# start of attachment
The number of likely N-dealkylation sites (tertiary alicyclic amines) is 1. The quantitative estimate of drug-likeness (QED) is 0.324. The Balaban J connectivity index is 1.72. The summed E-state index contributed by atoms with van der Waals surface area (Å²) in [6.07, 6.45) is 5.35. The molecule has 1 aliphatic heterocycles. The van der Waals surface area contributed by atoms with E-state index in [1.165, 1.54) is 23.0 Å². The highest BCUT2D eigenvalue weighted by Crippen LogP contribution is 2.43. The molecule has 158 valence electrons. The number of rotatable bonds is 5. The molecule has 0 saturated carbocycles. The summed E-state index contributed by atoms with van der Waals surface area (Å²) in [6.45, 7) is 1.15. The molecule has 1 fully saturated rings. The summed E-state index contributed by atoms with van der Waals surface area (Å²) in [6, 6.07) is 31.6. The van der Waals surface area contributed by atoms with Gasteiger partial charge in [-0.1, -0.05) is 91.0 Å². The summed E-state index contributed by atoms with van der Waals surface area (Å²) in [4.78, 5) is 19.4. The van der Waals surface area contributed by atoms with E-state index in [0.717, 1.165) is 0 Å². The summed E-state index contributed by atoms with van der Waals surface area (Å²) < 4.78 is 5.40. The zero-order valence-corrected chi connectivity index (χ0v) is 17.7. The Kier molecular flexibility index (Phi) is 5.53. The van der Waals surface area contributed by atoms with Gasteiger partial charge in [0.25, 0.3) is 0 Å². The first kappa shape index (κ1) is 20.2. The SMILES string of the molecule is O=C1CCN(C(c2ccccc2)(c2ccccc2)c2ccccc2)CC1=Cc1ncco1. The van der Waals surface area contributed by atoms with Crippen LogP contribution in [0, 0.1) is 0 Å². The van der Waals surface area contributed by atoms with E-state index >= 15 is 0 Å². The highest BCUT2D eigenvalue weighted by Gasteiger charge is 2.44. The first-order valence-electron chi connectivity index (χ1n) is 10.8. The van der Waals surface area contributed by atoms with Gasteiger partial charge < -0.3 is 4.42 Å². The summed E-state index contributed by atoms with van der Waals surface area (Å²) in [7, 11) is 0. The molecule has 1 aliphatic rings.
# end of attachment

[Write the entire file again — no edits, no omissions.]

The number of likely N-dealkylation sites (tertiary alicyclic amines) is 1. The quantitative estimate of drug-likeness (QED) is 0.324. The Balaban J connectivity index is 1.72. The summed E-state index contributed by atoms with van der Waals surface area (Å²) in [6.07, 6.45) is 5.35. The molecule has 1 aliphatic heterocycles. The van der Waals surface area contributed by atoms with E-state index in [1.165, 1.54) is 23.0 Å². The highest BCUT2D eigenvalue weighted by Crippen LogP contribution is 2.43. The molecule has 158 valence electrons. The number of rotatable bonds is 5. The molecule has 0 saturated carbocycles. The summed E-state index contributed by atoms with van der Waals surface area (Å²) in [6.45, 7) is 1.15. The molecule has 1 fully saturated rings. The summed E-state index contributed by atoms with van der Waals surface area (Å²) in [6, 6.07) is 31.6. The van der Waals surface area contributed by atoms with Gasteiger partial charge in [-0.1, -0.05) is 91.0 Å². The summed E-state index contributed by atoms with van der Waals surface area (Å²) in [4.78, 5) is 19.4. The van der Waals surface area contributed by atoms with E-state index in [0.717, 1.165) is 0 Å². The summed E-state index contributed by atoms with van der Waals surface area (Å²) < 4.78 is 5.40. The zero-order valence-corrected chi connectivity index (χ0v) is 17.7. The Kier molecular flexibility index (Phi) is 5.53. The van der Waals surface area contributed by atoms with Gasteiger partial charge in [0.25, 0.3) is 0 Å². The first kappa shape index (κ1) is 20.2. The SMILES string of the molecule is O=C1CCN(C(c2ccccc2)(c2ccccc2)c2ccccc2)CC1=Cc1ncco1. The van der Waals surface area contributed by atoms with Crippen LogP contribution in [0, 0.1) is 0 Å². The van der Waals surface area contributed by atoms with E-state index >= 15 is 0 Å². The highest BCUT2D eigenvalue weighted by Gasteiger charge is 2.44. The first-order valence-electron chi connectivity index (χ1n) is 10.8. The van der Waals surface area contributed by atoms with Gasteiger partial charge < -0.3 is 4.42 Å². The summed E-state index contributed by atoms with van der Waals surface area (Å²) in [7, 11) is 0. The molecule has 1 aliphatic rings.